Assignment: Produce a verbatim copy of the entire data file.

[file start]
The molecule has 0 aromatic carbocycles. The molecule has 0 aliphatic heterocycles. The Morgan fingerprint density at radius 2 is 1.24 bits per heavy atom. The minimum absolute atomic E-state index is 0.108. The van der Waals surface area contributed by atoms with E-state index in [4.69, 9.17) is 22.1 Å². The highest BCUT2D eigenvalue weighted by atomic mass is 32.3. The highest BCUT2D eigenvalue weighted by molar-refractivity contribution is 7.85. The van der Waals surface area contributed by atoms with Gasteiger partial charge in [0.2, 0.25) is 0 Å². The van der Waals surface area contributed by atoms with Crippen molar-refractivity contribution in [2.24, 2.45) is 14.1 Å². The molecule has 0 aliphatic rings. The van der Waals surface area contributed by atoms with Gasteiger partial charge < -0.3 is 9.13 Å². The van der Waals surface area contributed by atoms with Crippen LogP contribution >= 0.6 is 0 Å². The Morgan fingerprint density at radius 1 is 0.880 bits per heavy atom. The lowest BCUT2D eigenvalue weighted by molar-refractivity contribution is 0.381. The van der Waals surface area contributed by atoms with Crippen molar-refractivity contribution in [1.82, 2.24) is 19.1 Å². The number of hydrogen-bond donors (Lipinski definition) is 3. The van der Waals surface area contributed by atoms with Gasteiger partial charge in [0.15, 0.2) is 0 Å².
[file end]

The molecule has 0 aromatic carbocycles. The molecule has 0 aliphatic heterocycles. The Morgan fingerprint density at radius 2 is 1.24 bits per heavy atom. The minimum absolute atomic E-state index is 0.108. The van der Waals surface area contributed by atoms with E-state index in [4.69, 9.17) is 22.1 Å². The highest BCUT2D eigenvalue weighted by atomic mass is 32.3. The highest BCUT2D eigenvalue weighted by molar-refractivity contribution is 7.85. The van der Waals surface area contributed by atoms with Gasteiger partial charge in [0.2, 0.25) is 0 Å². The van der Waals surface area contributed by atoms with Crippen molar-refractivity contribution in [2.24, 2.45) is 14.1 Å². The molecule has 0 aliphatic rings. The van der Waals surface area contributed by atoms with Gasteiger partial charge < -0.3 is 9.13 Å². The van der Waals surface area contributed by atoms with Crippen LogP contribution >= 0.6 is 0 Å². The Morgan fingerprint density at radius 1 is 0.880 bits per heavy atom. The lowest BCUT2D eigenvalue weighted by molar-refractivity contribution is 0.381. The van der Waals surface area contributed by atoms with Crippen molar-refractivity contribution in [1.82, 2.24) is 19.1 Å². The number of hydrogen-bond donors (Lipinski definition) is 3. The van der Waals surface area contributed by atoms with Gasteiger partial charge in [0.15, 0.2) is 0 Å².